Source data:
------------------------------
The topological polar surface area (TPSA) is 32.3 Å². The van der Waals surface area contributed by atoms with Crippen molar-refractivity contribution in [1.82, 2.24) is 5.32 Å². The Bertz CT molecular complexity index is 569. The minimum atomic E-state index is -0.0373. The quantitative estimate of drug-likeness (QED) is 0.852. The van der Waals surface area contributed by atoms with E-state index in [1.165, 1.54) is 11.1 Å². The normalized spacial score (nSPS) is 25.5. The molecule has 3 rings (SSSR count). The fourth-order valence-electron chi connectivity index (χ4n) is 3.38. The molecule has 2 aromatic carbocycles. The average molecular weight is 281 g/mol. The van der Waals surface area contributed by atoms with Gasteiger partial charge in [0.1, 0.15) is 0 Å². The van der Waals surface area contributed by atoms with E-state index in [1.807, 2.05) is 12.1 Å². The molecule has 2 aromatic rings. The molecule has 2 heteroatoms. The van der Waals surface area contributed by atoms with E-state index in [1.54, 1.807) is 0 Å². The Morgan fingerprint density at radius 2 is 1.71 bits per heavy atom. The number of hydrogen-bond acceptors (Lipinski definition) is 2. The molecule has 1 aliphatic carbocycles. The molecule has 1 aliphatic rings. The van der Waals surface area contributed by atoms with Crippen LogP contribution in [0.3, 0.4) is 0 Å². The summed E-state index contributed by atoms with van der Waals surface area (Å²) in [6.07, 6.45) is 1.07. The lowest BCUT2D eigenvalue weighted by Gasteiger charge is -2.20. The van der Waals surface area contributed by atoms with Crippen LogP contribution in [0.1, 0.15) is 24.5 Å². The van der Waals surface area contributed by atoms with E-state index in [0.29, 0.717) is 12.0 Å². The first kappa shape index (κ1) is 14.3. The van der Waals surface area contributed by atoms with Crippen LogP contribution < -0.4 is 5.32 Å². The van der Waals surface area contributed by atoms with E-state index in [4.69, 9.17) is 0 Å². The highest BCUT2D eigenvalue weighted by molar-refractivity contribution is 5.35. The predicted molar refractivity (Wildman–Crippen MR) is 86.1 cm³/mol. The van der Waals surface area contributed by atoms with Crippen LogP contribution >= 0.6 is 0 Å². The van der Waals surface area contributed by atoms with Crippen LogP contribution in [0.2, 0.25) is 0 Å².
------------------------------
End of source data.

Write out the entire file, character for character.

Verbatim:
The topological polar surface area (TPSA) is 32.3 Å². The van der Waals surface area contributed by atoms with Crippen molar-refractivity contribution in [1.82, 2.24) is 5.32 Å². The Bertz CT molecular complexity index is 569. The minimum atomic E-state index is -0.0373. The quantitative estimate of drug-likeness (QED) is 0.852. The van der Waals surface area contributed by atoms with E-state index in [1.165, 1.54) is 11.1 Å². The normalized spacial score (nSPS) is 25.5. The molecule has 3 rings (SSSR count). The fourth-order valence-electron chi connectivity index (χ4n) is 3.38. The molecule has 2 aromatic carbocycles. The average molecular weight is 281 g/mol. The van der Waals surface area contributed by atoms with Gasteiger partial charge in [0.1, 0.15) is 0 Å². The van der Waals surface area contributed by atoms with E-state index in [1.807, 2.05) is 12.1 Å². The molecule has 2 aromatic rings. The molecule has 2 heteroatoms. The van der Waals surface area contributed by atoms with E-state index in [1.54, 1.807) is 0 Å². The Morgan fingerprint density at radius 2 is 1.71 bits per heavy atom. The number of hydrogen-bond acceptors (Lipinski definition) is 2. The molecule has 1 aliphatic carbocycles. The molecule has 1 aliphatic rings. The van der Waals surface area contributed by atoms with Crippen LogP contribution in [0.3, 0.4) is 0 Å². The summed E-state index contributed by atoms with van der Waals surface area (Å²) in [6.07, 6.45) is 1.07. The lowest BCUT2D eigenvalue weighted by Gasteiger charge is -2.20. The van der Waals surface area contributed by atoms with Crippen LogP contribution in [0.1, 0.15) is 24.5 Å². The van der Waals surface area contributed by atoms with E-state index in [0.29, 0.717) is 12.0 Å². The first kappa shape index (κ1) is 14.3. The van der Waals surface area contributed by atoms with Crippen LogP contribution < -0.4 is 5.32 Å². The van der Waals surface area contributed by atoms with E-state index in [4.69, 9.17) is 0 Å². The highest BCUT2D eigenvalue weighted by molar-refractivity contribution is 5.35. The predicted molar refractivity (Wildman–Crippen MR) is 86.1 cm³/mol. The van der Waals surface area contributed by atoms with Crippen LogP contribution >= 0.6 is 0 Å². The van der Waals surface area contributed by atoms with Crippen LogP contribution in [0.2, 0.25) is 0 Å².